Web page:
Our putting-defensive-backs-on-roller-skates son is now just 12 receptions away from breaking the single-season school record. He’s also the only receiver in college football who has over 1,000 yards receiving this season, so, you know, that’s pretty good.
Shout-out to the people who wanted to kick him off the team for <checks notes> doing a fake dog pee celebration as a member of a miserable four-win team playing in a rivalry game. Had he not done the fake pee, it could’ve been a miserable five-win team also not going to a bowl game.
(5) Fine, I will say something nice about the defense
Although the defense gave up 8.8 yards per carry (and won!) for a grand total of 318 yards, South Carolina’s stuff rate* was 22 percent. That means almost one out of every five runs went nowhere.
Obviously, the strategy going forward is GET THE OPPOSING OFFENSE TO THAT FIFTH RUN.
*Stuff rate is the percentage of runs stopped at or behind the line of scrimmage
(6) The play sheet retriever
After Ole Miss’ final touchdown, Lane Kiffin sent his play sheet vertical a second time, although this one had a little more action on it and took a left turn into the stands.
On Monday, Kiffin said:
...usually you can’t throw them that far, but that thing really travelled. It was a little like harder than normal. I’ve probably done that, but it’s never gone into the stands, that’s for sure.
(7) Same, coach, very much same
In closing out his thoughts on the play sheet flight, Kiffin had this to say about why he got so excited:
But, I just get excited, like I said after the game, when plays work, and there are schematic plays, especially if you’re audibling at the time, and you get them in a matchup that you’re audibling for a reason. And then, the players make the plays. I was nervous in that game. A lot of that’s relief energy coming out. We’re not stopping them at all. Which, if you can’t stop the run, the games are scary. So, I did not like how the game was going in the third quarter. Then, we hit those couple plays and opening it up was huge.
When Ole Miss was leading 31-28, and punted on fourth and three from its own 32 with 5:39 to play in the third, which was the right call, I felt impending doom start to settle in. Again, things were so bad on defense that, even with a three-point lead, I thought a punt with over 20 minutes to play in the game was the beginning of the end. Totally normal and great for your mental health.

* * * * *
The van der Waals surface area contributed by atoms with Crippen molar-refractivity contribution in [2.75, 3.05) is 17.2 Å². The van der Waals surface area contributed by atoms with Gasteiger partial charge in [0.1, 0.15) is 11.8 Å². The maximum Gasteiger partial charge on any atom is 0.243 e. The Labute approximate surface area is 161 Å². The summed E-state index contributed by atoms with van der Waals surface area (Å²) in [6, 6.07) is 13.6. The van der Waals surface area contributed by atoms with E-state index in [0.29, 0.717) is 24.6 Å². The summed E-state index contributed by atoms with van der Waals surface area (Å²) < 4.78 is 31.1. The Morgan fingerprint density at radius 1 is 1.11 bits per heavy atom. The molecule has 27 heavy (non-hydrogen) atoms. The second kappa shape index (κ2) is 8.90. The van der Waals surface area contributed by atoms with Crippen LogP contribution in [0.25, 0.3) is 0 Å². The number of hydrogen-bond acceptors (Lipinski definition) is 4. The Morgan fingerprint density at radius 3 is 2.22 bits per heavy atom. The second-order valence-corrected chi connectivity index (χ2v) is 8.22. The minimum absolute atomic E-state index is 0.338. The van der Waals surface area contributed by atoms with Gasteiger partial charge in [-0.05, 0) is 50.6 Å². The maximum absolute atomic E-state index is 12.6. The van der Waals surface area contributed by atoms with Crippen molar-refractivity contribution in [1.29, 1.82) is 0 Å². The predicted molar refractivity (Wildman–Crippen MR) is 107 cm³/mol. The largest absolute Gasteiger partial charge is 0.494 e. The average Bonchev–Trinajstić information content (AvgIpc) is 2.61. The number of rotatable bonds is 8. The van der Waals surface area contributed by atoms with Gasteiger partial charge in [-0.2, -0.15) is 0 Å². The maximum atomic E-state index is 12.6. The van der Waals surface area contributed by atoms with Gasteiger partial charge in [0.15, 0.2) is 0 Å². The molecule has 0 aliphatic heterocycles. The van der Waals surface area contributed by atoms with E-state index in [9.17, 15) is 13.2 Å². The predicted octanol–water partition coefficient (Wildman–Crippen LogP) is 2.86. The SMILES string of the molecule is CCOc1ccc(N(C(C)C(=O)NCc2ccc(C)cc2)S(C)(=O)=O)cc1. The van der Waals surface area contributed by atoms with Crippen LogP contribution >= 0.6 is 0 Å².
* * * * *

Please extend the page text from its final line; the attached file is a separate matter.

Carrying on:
(8) Elijah Moore, dabbler in the art of running back
Lining up in the backfield on multiple occasions, Moore was used as a running back, gaining 45 yards on six carries. Said Kiffin:
Elijah played great; I can’t remember what it was, but I think he had 14 touches at halftime already. Got the ball the first four plays of the game. Crazy to think for a guy that basically doesn’t have any reps back there, except for what we put in this week with the bye, he looked like an elite running back, which is really unusual.
If they ever let Moore throw a pass, we’ll be one step closer to answering the question of what if the whole offense was made out of Elijah Moore.
(9) Where are we after Week Seven?
We are embracing the Team SHOOTOUT LIFE that, like almost all forms of Ole Miss football, will carve a few years off our life expectancy. Three games remain and there’s no guarantee that all or any of them will be played, but if they are played, Ole Miss should be competitive in all of them.
Winning all three would be fever dream stuff, so I’m not expecting that, but a 2-1 finish is reasonable. Will any of these games be comfortable at all? OH, GRASSHOPPER, HOW FOOLISH TO POSE SUCH A QUESTION.
Obviously, Texas A&M is the most unfavorable matchup and likely a loss, but the LSU and Mississippi State games, which are much more favorable, will still be an exercise in having the life drained out of us. Love to voluntarily subject myself to this.
(10) What should we expect on Saturday?
A stress-free Saturday! Well, unless you have multiple monies/financial investments related to a number of games. The degenerate life is not easy, friends, because if it was, everyone would do it.